Honour front line staff fighting Covid-19 with job security, says President Higgins

President praises those providing essential services and utilities during pandemic

The best memorial to honour the efforts and sacrifice of front line workers, who have led the fight against the Covid 19 pandemic, would be to ensure that all such workers enjoy job security and decent working conditions, President Michael D Higgins has said.

President Higgins paid tribute to all involved in the fight against Covid-19 when he sent a message of support to the organisers of the Spirit of Mother Jones Festival in Cork. He said front line workers showed the same solidarity that Mother Jones exhibited in her fight for justice for workers in the US.

He recalled that Mother Jones, who was born Mary Harris near Shandon on Cork's northside in 1837 and died in Maryland in the United States 90 years ago on November 30th, had galvanised American workers with her battle cry, "Remember the dead and fight like hell for the living."

"A survivor of the Great Famine, the Yellow Fever Epidemic of Memphis and the Great Chicago Fire of 1871 which robbed her of her home, family and livelihood as well as the so called 'Spanish Flu' pandemic of 1918/1919, Mother Jones was a woman of enormous grit and vigour.


“Yet, despite the toll of such personal struggle and tragedy, she found and mustered the resolve that enabled her to contribute so much to the labour movement in the United States over a period of several decades,” he recalled.

President Higgins said that the current Covid-19 pandemic poses an unprecedented risk for those who work tirelessly and selfless in the Irish health system as well as those who ensure the continued delivery of essential services and utilities upon which Irish citizens depend.

“However out of such a crisis, we are presented with perhaps a once-in-a-generation opportunity to do things better, to embrace and bring to fruition a new paradigm of existence with each other, in relation to work and living and, with the world itself.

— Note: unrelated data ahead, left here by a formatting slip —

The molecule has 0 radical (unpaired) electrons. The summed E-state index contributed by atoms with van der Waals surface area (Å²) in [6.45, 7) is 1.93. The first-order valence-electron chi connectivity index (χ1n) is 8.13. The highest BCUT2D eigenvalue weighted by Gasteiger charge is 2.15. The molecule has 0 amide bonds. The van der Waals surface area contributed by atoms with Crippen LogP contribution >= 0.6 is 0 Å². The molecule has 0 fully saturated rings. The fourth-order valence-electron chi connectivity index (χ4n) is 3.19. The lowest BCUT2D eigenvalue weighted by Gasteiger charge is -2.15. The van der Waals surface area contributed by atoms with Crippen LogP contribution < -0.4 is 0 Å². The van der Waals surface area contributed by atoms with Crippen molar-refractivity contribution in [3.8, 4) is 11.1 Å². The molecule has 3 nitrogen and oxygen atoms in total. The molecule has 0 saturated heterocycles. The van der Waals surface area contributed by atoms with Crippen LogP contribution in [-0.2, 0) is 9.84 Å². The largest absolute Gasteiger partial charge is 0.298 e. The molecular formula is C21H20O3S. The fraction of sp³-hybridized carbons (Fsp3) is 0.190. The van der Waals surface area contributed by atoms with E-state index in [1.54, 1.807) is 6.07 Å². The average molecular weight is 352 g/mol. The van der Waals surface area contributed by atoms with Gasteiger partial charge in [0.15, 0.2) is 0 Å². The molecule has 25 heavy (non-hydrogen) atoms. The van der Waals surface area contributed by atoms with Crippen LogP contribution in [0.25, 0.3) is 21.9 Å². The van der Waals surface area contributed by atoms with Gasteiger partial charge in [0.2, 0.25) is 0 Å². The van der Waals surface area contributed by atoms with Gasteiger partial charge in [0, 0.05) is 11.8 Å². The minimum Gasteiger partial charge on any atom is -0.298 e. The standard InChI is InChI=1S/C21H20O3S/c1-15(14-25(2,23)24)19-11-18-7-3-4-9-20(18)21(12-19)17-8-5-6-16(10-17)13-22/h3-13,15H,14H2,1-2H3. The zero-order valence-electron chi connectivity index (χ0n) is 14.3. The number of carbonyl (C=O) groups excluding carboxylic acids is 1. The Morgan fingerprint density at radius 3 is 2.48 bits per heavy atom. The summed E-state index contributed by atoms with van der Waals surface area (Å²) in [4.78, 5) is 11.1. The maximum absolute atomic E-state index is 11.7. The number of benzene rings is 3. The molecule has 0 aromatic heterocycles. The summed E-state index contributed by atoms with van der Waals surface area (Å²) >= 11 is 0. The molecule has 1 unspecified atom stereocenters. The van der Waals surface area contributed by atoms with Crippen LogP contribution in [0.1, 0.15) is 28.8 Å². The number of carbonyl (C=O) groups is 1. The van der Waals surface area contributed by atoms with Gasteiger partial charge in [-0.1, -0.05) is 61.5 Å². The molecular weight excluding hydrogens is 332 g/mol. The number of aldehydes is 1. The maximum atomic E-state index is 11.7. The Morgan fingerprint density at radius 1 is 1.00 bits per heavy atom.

“Today, let us commemorate the many thousands around the world who have, through their generous and willing efforts in the service of others, lost their own lives to Covid-19, giving their lives for others with whom they shared the public world.

"Let us remember and celebrate also the many thousands more who continue to put their lives at risk in order to continue their important work ... to all those workers who have responded to the Coronavirus crisis with such a generous spirit of solidarity, we owe an enormous debt of gratitude.

“However gratitude, whose expression is so important, cannot be and must never be, perceived as any adequate substitute for the dignity, well being and security of employment which is the right of all workers in any far and inclusive society for which Mother Jones fought tirelessly.”

He said that as Ireland and the world navigates its way towards a shared and better future, people should resolve to build a lasting memorial to "those brave and selfless workers who have been too easily left out of the pages of history".

“Today as we reflect on the dynamic role of trade unions in the wake of the pandemic and the safe-keeping of our front line workers, let us all commit to continuing our appreciation by standing in solidarity with all those whose contribution is so vital during this difficult time.

"Let us commit to recognising and enabling their right to protection, to be represented, to participate, to job security and decent working conditions now and into the future," said President Higgins before wishing the Spirit of Mother Jones Festival well.

Spirit of Mother Jones Festival spokesman, Jim Nolan thanked President Higgins for his support and said given Mother Jones had survived at least three pandemics, the organisers felt they should make every effort to have a festival in spite of Covid 19 to remember the 90th anniversary of her death.

Mr Nolan said the Spirit of Mother Jones Festival, which will be available on line, will begin on Friday afternoon with a discussion on the role of front line workers and trade unions during the pandemic with contributions from Phil Ni Sheaghdha of the INMO and Anne Piggott of ASTI.

Several talks from the Spirit of Mother Jones Festival archives will also be shown, featuring Margaret Aspinall (Hillsborough Family Support Group), campaigning journalist, Chris Mullin (Error of Judgement) and Cork children's rights campaigner, Louise O'Keeffe.

The festival will streamed throughout the weekend on www.corkcommunitytv.ie and Virgin Media 803 and the full festival programme with dates of various talks and lectures, many of a historical and commemorative nature, can be accessed at www.motherjonescork.com, said Mr Nolan.

Barry Roche

Barry Roche

Barry Roche is Southern Correspondent of The Irish Times